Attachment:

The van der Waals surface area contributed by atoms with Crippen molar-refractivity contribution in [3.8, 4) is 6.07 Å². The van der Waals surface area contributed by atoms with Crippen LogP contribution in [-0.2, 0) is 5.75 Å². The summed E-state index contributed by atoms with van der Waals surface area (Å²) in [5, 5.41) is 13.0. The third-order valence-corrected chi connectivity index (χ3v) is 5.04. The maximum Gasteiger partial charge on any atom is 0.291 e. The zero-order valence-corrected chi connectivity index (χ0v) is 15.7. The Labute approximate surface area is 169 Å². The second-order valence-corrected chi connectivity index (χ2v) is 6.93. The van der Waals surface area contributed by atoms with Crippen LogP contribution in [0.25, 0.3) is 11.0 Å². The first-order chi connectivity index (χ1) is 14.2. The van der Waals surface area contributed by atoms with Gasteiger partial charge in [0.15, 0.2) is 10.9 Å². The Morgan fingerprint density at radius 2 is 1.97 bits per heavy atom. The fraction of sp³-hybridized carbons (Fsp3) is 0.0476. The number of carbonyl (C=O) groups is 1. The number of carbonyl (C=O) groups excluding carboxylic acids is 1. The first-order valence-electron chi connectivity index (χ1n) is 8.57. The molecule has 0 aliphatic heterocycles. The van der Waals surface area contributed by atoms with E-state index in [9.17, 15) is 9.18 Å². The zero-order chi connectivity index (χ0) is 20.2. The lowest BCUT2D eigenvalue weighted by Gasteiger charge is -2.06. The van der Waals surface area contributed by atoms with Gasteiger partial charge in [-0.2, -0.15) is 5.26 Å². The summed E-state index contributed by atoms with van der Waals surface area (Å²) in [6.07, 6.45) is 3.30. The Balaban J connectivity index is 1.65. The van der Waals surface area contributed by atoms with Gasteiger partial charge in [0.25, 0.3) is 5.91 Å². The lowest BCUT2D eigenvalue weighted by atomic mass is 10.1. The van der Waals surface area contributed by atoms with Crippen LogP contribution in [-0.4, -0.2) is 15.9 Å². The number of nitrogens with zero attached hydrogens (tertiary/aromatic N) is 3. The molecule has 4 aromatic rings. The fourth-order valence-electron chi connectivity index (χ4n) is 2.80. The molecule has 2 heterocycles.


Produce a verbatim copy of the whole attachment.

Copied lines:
The van der Waals surface area contributed by atoms with Crippen molar-refractivity contribution in [3.8, 4) is 6.07 Å². The van der Waals surface area contributed by atoms with Crippen LogP contribution in [-0.2, 0) is 5.75 Å². The summed E-state index contributed by atoms with van der Waals surface area (Å²) in [5, 5.41) is 13.0. The third-order valence-corrected chi connectivity index (χ3v) is 5.04. The maximum Gasteiger partial charge on any atom is 0.291 e. The zero-order valence-corrected chi connectivity index (χ0v) is 15.7. The Labute approximate surface area is 169 Å². The second-order valence-corrected chi connectivity index (χ2v) is 6.93. The van der Waals surface area contributed by atoms with Crippen LogP contribution in [0.25, 0.3) is 11.0 Å². The first-order chi connectivity index (χ1) is 14.2. The van der Waals surface area contributed by atoms with Gasteiger partial charge in [0.15, 0.2) is 10.9 Å². The Morgan fingerprint density at radius 2 is 1.97 bits per heavy atom. The fraction of sp³-hybridized carbons (Fsp3) is 0.0476. The number of carbonyl (C=O) groups is 1. The number of carbonyl (C=O) groups excluding carboxylic acids is 1. The first-order valence-electron chi connectivity index (χ1n) is 8.57. The molecule has 0 aliphatic heterocycles. The van der Waals surface area contributed by atoms with E-state index in [9.17, 15) is 9.18 Å². The zero-order chi connectivity index (χ0) is 20.2. The lowest BCUT2D eigenvalue weighted by Gasteiger charge is -2.06. The van der Waals surface area contributed by atoms with Gasteiger partial charge in [-0.2, -0.15) is 5.26 Å². The summed E-state index contributed by atoms with van der Waals surface area (Å²) in [6.07, 6.45) is 3.30. The Balaban J connectivity index is 1.65. The van der Waals surface area contributed by atoms with Gasteiger partial charge in [0.25, 0.3) is 5.91 Å². The lowest BCUT2D eigenvalue weighted by atomic mass is 10.1. The van der Waals surface area contributed by atoms with Crippen LogP contribution in [-0.4, -0.2) is 15.9 Å². The number of nitrogens with zero attached hydrogens (tertiary/aromatic N) is 3. The molecule has 4 aromatic rings. The fourth-order valence-electron chi connectivity index (χ4n) is 2.80. The molecule has 2 heterocycles.